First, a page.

September 21, 2009 - August 14, 2009, August 17, 2009, and September 17, 2009. Id. at 10-11. Nevertheless, he contends that he had been given a directive by defendant Lutgen that he could not participate without entering into the "Ramadan Agreement" and that he was not informed prior to the Eid feast that he could attend, notwithstanding his refusal to sign the "Ramadan Agreement." Upon de novo review, this objection is overruled.

As the Eighth Circuit Court of Appeals has explained, to avoid summary judgment on a "free exercise" claim, under either the First Amendment to the United States Constitution, the Religious Freedom Restoration Act (RFRA), 42 U.S.C. § 2000bb-1, or the Religious Land Use and Institutionalized Persons Act (RLUIPA), 42 U.S.C. § 2000cc, a prisoner "must first raise a material question of fact regarding whether the [prison] has placed a substantial burden' on his ability to practice his religion." Patel v. United States Bureau of Prisons, 515 F.3d 807, 813 (8th Cir. 2008). As the court has also explained,

Substantially burdening one's free exercise of religion means that the regulation
must significantly inhibit or constrain conduct or expression that manifests some central tenet of a person's individual religious beliefs; must meaningfully curtail a person's ability to express adherence to his or her faith; or must deny a person reasonable opportunities to engage in those activities that are fundamental to a person's religion.
Murphy v. Mo. Dep't of Corr., 372 F.3d 979, 988 (8th Cir.2004) (quotation and alterations omitted).

Patel, 515 F.3d at 813. The court need not reach the issue of whether the burden is unconstitutional, if the court "conclude[s] [the prisoner] has not put forth sufficient evidence that a reasonable jury could conclude that his ability to practice his religion has been substantially burdened." Id.

Upon de novo review and consideration of Redd's objection, Redd did not and still has not generated any genuine issue of material fact that his ability to practice his religion was "substantially burdened" by the requirement that he sign the "Ramadan Agreement" to participate in organized observances of Ramadan and the Eid feast with other Muslim inmates. Id. The "Ramadan Agreement" itself states the following at the bottom:

PS: Exception to these guidelines is [sic] those inmates who are ill and must take their medication. If your name is removed from the list, it does not mean that you cannot continue the fast on your own. It does mean that you will not be permitted to breakfast with Muslims or participate in the Feast (Eid) meal and festivity. Any inmate dropped for any of the above reasons may appeal by sending to the Islamic Council of Iowa a written request for reconsideration, with explanation.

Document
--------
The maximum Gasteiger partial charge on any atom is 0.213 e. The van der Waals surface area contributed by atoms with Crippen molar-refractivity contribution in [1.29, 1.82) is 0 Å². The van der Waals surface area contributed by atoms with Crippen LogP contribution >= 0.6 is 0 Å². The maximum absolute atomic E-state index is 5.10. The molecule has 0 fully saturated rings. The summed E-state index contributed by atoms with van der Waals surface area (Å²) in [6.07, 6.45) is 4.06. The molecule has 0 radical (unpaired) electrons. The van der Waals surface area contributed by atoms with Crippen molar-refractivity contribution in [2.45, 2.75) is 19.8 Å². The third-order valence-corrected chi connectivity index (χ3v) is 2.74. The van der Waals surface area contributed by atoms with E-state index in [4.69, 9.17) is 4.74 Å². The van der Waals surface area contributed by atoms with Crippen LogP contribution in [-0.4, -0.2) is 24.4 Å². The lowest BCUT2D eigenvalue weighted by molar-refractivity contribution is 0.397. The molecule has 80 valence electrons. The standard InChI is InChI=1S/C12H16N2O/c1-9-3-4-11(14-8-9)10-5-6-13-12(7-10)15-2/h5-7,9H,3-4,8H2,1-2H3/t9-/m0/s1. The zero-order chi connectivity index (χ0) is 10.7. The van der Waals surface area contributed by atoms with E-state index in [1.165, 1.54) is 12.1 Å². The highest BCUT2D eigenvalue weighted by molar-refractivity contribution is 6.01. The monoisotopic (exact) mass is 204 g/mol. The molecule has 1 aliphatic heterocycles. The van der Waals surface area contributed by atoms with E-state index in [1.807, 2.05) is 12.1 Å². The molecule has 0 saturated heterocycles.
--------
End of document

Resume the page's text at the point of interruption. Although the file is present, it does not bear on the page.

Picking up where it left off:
Defendants' Appendix To Summary Judgment Motion (docket no. 11-3), 8 (Exhibit C) (emphasis added). Because Redd's refusal to sign the "Ramadan Agreement" did not prevent him from celebrating Ramadan, it did not significantly inhibit or constrain conduct or expression that manifests some central tenet of Redd's individual religious beliefs; meaningfully curtail his ability to express adherence to his faith; or deny him reasonable opportunities to engage in those activities that are fundamental to his religion. Patel, 515 F.3d at 813 (defining "substantially burdening one's free exercise of religion" (citing Murphy, 372 F.3d at 988)).

Furthermore, the record shows, beyond dispute, that Redd would have been allowed to participate notwithstanding his refusal to sign the "Ramadan Agreement, " because he was placed on the posted lists of participants on three occasions prior to the Eid feast, Plaintiff's Objections at 10-11, and that this was done on the recommendation of Imam Taha Tawil. Defendants' Appendix To Summary Judgment Motion (docket no. 11-3) at 22 (Exhibit J). To put it another way, even if Redd sincerely believed that the "Ramadan Agreement" was "illegal, " because of his belief that it is "illegal" to condition his participation in group religious observances on such an agreement, his participation ultimately was not conditioned on his signing of the "Ramadan Agreement." Finally, Redd simply has not generated any genuine issue of material fact that prison officials did not inform him that he could participate in the Eid feast with other Muslim inmates prior to the feast, where he admits that he was placed on the list of participants posted in the cell block on three occasions prior to the feast.

Redd also objects to Judge Strand's alternative conclusion that the defendants are entitled to summary judgment on his "free exercise" claim on the basis of qualified immunity. His objection is, in essence, that he has raised genuine issues of material fact that his "free exercise" rights were violated and that prison officials should have known of their obligation to uphold the Constitution of the United States. Plaintiff's Objections at 12. Upon de novo review, this objection is also overruled.